Several weeks after the Black Student Union organized a movement to draw attention to a lack of diversity at all levels, the University of Michigan took a step forward in addressing diversity concerns by selecting rich, old white man Mark Schlissel as its next president.
“First Obama and now Schlissel?” said LSA Junior Erica Taylor. “I never imagined that our nation could make so many strides toward a post-racial America in so little time.”
University regents announced the decision at a Friday morning press conference, where they praised Schlissel for his intelligence, experience, qualifications, and privileged status in this patriarchal and often racist nation.
“The regents recognize that a lack of equal representation has been a hot issue on campus lately, and we hope that our appointment of Mark Schlissel as University president will help to alleviate these concerns. As a wealthy white man, Schlissel has faced his share of systematic oppression, and will offer a unique voice to disenfranchised minorities such as himself on campus,” Andrea Newman, Chairman of the Board of Regents said. Although the regents are confident in their endorsement of Mark Schlissel, they acknowledge that the decision was not an easy one.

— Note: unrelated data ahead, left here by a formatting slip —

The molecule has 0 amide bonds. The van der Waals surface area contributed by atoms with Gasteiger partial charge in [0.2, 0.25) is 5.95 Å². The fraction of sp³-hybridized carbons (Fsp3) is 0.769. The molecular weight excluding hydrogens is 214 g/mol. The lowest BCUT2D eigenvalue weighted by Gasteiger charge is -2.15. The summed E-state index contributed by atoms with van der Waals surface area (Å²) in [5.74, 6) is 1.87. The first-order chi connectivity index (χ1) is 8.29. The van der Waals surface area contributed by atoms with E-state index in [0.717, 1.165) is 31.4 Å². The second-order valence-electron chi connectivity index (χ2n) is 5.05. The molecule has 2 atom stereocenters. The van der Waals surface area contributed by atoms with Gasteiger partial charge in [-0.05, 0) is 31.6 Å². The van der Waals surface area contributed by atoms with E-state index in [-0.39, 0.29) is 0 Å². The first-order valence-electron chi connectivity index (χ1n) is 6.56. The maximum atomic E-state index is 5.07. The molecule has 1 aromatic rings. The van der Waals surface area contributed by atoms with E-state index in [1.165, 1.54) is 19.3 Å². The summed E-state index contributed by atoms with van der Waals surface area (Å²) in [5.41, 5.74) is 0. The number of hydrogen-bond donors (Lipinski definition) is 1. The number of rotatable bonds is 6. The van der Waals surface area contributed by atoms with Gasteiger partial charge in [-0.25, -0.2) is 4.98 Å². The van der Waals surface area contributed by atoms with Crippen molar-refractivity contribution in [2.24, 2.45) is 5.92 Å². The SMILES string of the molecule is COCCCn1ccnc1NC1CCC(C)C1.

“We were blessed by an extraordinary group of candidates,” Regent Mark Bernstein explained. “But when you have so many candidates you have to start weighing the details, like melanin content and number of Y chromosomes.”
The largely outsourced search process, which the University claims cost $315,000 to complete, was concluded just days after the current President Mary Sue Coleman pledged $300,000 to renovate the Trotter Multicultural Center, thus satisfying one of BSU’s seven demands.
“I’m no mathematician, but that’s a combined $615,000 put directly toward increasing diversity,” Coleman said. “And when you consider the fact that Schlissel is getting paid $750,000 a year, there’s going to be more than enough diversity to go around.”
At press time women’s groups on campus could not be reached to comment on the fact that Schlissel’s starting pay will allegedly be 25 percent more than Coleman’s career high $603,000 salary, but sources indicate they are ecstatic.
Originally published Feb 2014.